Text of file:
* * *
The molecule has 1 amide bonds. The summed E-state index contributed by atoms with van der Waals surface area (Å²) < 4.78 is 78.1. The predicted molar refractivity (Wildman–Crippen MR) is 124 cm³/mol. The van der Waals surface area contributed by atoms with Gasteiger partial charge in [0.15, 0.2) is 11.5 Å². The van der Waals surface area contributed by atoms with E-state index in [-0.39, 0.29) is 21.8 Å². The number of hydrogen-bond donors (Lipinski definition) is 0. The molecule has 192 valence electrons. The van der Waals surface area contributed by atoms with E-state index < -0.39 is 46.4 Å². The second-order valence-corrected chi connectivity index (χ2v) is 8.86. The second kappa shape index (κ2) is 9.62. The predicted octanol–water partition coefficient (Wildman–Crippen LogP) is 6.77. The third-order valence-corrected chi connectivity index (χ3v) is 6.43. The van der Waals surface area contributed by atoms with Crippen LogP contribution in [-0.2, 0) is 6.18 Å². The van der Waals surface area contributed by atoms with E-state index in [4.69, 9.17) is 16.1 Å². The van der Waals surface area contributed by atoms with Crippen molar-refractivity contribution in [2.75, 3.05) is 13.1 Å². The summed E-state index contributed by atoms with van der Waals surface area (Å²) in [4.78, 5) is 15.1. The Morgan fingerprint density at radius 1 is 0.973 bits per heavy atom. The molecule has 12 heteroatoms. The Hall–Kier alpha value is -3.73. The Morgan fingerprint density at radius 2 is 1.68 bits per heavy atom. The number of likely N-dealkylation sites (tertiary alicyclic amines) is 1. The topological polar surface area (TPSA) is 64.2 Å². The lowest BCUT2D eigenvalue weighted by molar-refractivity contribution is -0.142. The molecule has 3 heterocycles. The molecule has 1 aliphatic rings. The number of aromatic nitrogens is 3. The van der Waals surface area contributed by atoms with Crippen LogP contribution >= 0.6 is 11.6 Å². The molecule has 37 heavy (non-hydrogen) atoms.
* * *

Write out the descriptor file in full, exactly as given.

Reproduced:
The molecule has 1 amide bonds. The summed E-state index contributed by atoms with van der Waals surface area (Å²) < 4.78 is 78.1. The predicted molar refractivity (Wildman–Crippen MR) is 124 cm³/mol. The van der Waals surface area contributed by atoms with Gasteiger partial charge in [0.15, 0.2) is 11.5 Å². The van der Waals surface area contributed by atoms with E-state index in [-0.39, 0.29) is 21.8 Å². The number of hydrogen-bond donors (Lipinski definition) is 0. The molecule has 192 valence electrons. The van der Waals surface area contributed by atoms with E-state index < -0.39 is 46.4 Å². The second-order valence-corrected chi connectivity index (χ2v) is 8.86. The second kappa shape index (κ2) is 9.62. The predicted octanol–water partition coefficient (Wildman–Crippen LogP) is 6.77. The third-order valence-corrected chi connectivity index (χ3v) is 6.43. The van der Waals surface area contributed by atoms with Crippen LogP contribution in [-0.2, 0) is 6.18 Å². The van der Waals surface area contributed by atoms with E-state index in [4.69, 9.17) is 16.1 Å². The van der Waals surface area contributed by atoms with Crippen molar-refractivity contribution in [2.75, 3.05) is 13.1 Å². The summed E-state index contributed by atoms with van der Waals surface area (Å²) in [4.78, 5) is 15.1. The Morgan fingerprint density at radius 1 is 0.973 bits per heavy atom. The molecule has 12 heteroatoms. The Hall–Kier alpha value is -3.73. The Morgan fingerprint density at radius 2 is 1.68 bits per heavy atom. The number of likely N-dealkylation sites (tertiary alicyclic amines) is 1. The topological polar surface area (TPSA) is 64.2 Å². The lowest BCUT2D eigenvalue weighted by molar-refractivity contribution is -0.142. The molecule has 3 heterocycles. The molecule has 1 aliphatic rings. The number of aromatic nitrogens is 3. The van der Waals surface area contributed by atoms with Crippen LogP contribution >= 0.6 is 11.6 Å². The molecule has 37 heavy (non-hydrogen) atoms.